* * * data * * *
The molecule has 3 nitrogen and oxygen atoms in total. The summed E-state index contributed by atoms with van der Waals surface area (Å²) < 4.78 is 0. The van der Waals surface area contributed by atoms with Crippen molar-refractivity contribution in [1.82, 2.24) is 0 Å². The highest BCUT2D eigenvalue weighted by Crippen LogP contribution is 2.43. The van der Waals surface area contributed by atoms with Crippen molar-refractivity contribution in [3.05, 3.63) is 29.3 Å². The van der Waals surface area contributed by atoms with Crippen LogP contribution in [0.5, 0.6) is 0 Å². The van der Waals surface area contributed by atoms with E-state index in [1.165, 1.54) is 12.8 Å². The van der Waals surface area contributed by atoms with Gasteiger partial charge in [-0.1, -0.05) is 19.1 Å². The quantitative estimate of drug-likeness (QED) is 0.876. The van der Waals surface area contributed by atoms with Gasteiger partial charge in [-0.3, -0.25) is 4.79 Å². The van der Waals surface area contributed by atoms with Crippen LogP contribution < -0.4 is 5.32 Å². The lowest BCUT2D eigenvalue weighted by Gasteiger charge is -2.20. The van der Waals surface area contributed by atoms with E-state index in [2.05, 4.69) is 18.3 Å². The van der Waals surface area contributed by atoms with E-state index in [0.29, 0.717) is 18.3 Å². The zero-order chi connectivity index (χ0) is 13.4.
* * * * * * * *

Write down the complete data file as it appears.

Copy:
The molecule has 3 nitrogen and oxygen atoms in total. The summed E-state index contributed by atoms with van der Waals surface area (Å²) < 4.78 is 0. The van der Waals surface area contributed by atoms with Crippen molar-refractivity contribution in [1.82, 2.24) is 0 Å². The highest BCUT2D eigenvalue weighted by Crippen LogP contribution is 2.43. The van der Waals surface area contributed by atoms with Crippen molar-refractivity contribution in [3.05, 3.63) is 29.3 Å². The van der Waals surface area contributed by atoms with Crippen LogP contribution in [0.5, 0.6) is 0 Å². The van der Waals surface area contributed by atoms with E-state index in [1.165, 1.54) is 12.8 Å². The van der Waals surface area contributed by atoms with Gasteiger partial charge in [-0.1, -0.05) is 19.1 Å². The quantitative estimate of drug-likeness (QED) is 0.876. The van der Waals surface area contributed by atoms with Gasteiger partial charge in [-0.3, -0.25) is 4.79 Å². The van der Waals surface area contributed by atoms with Crippen LogP contribution < -0.4 is 5.32 Å². The lowest BCUT2D eigenvalue weighted by Gasteiger charge is -2.20. The van der Waals surface area contributed by atoms with E-state index in [2.05, 4.69) is 18.3 Å². The van der Waals surface area contributed by atoms with E-state index in [0.29, 0.717) is 18.3 Å². The zero-order chi connectivity index (χ0) is 13.4.